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I've been taught to keep class definitions and code separate.

However, I've seen situations where people would often include some bits of code in the header, e.g. simple access methods which returns a reference of a variable.

Where do you draw the line?

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9 Answers 9

up vote 15 down vote accepted

Generally speaking, things you want the compiler to inline, or templated code. In either case, the code must be available to the compiler everywhere it's used, so you have no choice.

However, note that the more code you put in a header file, the longer it will take to compile - and the more often you'll end up touching header files, thus causing a chain reaction of slow builds :)

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One reason to minimize the amount of code in headers is to minimize the amount of code to be recompiled when the implementation changes. If you don't care about that you can have any amount of code in headers.

Sometimes having the code in headers only is done intentionally to expose the code - ATL does that for eaxmple.

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When developing a large C++ project, you need to be vigilant to make each .CPP file couple with as few header files as reasonably possible.

So I have a simple rule for "drawing the line":

If, by inlining the implementation, your header file now needs to include an additional header file, you should move the implementation out of the header and into the .CPP file.

Of course, that isn't the only reason not to inline, but this is a definite example of a line that shouldn't be crossed.

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  1. Inline functions
  2. One/two line methods
  3. Templates

But when the header grows in size, it will take more and more time to compile, so it is useful to use precompiled headers.

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I would stick with the code in .c and .cpp files and headers stuff in .h, .hpp files. Reason is that when I download a .tar.gz or zip of source code, I'm always looking for the .h files for the header stuff and the .cpp files for the source. Many people are used to that so I think you should keep that style.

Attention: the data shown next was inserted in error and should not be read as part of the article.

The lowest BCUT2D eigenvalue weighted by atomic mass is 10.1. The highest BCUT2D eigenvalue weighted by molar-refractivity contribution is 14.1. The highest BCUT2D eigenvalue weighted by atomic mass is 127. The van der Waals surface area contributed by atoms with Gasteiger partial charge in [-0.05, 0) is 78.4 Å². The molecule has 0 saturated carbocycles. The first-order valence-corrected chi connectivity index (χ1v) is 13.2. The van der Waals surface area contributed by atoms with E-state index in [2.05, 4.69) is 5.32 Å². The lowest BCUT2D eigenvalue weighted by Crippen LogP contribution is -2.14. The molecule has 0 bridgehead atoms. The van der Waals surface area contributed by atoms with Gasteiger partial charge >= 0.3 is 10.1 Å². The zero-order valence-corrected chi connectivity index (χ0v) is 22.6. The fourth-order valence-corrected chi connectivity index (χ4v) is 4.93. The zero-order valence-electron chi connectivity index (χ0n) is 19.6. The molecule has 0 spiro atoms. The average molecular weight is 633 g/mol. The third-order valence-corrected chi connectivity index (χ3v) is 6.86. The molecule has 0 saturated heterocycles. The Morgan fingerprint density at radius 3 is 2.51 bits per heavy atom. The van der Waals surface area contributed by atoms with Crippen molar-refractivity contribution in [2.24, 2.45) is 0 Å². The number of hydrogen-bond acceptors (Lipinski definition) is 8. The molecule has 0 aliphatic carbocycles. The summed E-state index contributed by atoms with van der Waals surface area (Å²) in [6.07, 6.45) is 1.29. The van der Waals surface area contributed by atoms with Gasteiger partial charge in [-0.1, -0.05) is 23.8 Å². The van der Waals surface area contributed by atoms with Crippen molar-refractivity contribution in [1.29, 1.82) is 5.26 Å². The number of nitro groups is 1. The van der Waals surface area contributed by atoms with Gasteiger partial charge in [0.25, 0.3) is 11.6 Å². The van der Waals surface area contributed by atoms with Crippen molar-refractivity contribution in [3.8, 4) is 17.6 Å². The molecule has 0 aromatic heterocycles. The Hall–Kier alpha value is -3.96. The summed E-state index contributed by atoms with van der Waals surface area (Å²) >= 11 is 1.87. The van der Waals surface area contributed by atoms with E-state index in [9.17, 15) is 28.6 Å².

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When you have code in the header file for simple getter/setter methods, it's more or less just fine because you either want to save some working time because of code maintenance (typing same method in header and implementation file), or because you actually want the method to be inline due to function call overhead in time critical places.

You will not only be subjected to slower builds, the linking time might be huge if you have a lot of classes visible more or less everywhere.

Another down side with mixing code between header and implementation files is readability. If you consistenly declare in header file and consistenly keep the code in the implementation file, it's easier to keep the same order between the methods. There are no missing gaps if you know what I mean.

Cheers !

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Also note that you can wind up with some strange side-effects if you put code in a header file and aren't careful with your Makefile. I once had a bug due to code I changed in a header that was recompiled into some files but not others because the dependencies weren't correct in the Makefile. This isn't a big deal if you generate your Makefile automatically.

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You will want code in the header if you wish to 'inline' the code. Otherwise, there are more advantages to sticking the implementation in the body.

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It's up to you. Boost puts almost all of it's code in the header... and they're a well respected library.

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4  
Boost is also a heavy user of templates and template metaprogramming - meaning a LOT of code that has to be available at the template instantiation site. So they're a bit of a special case here... –  bdonlan May 20 '09 at 5:42

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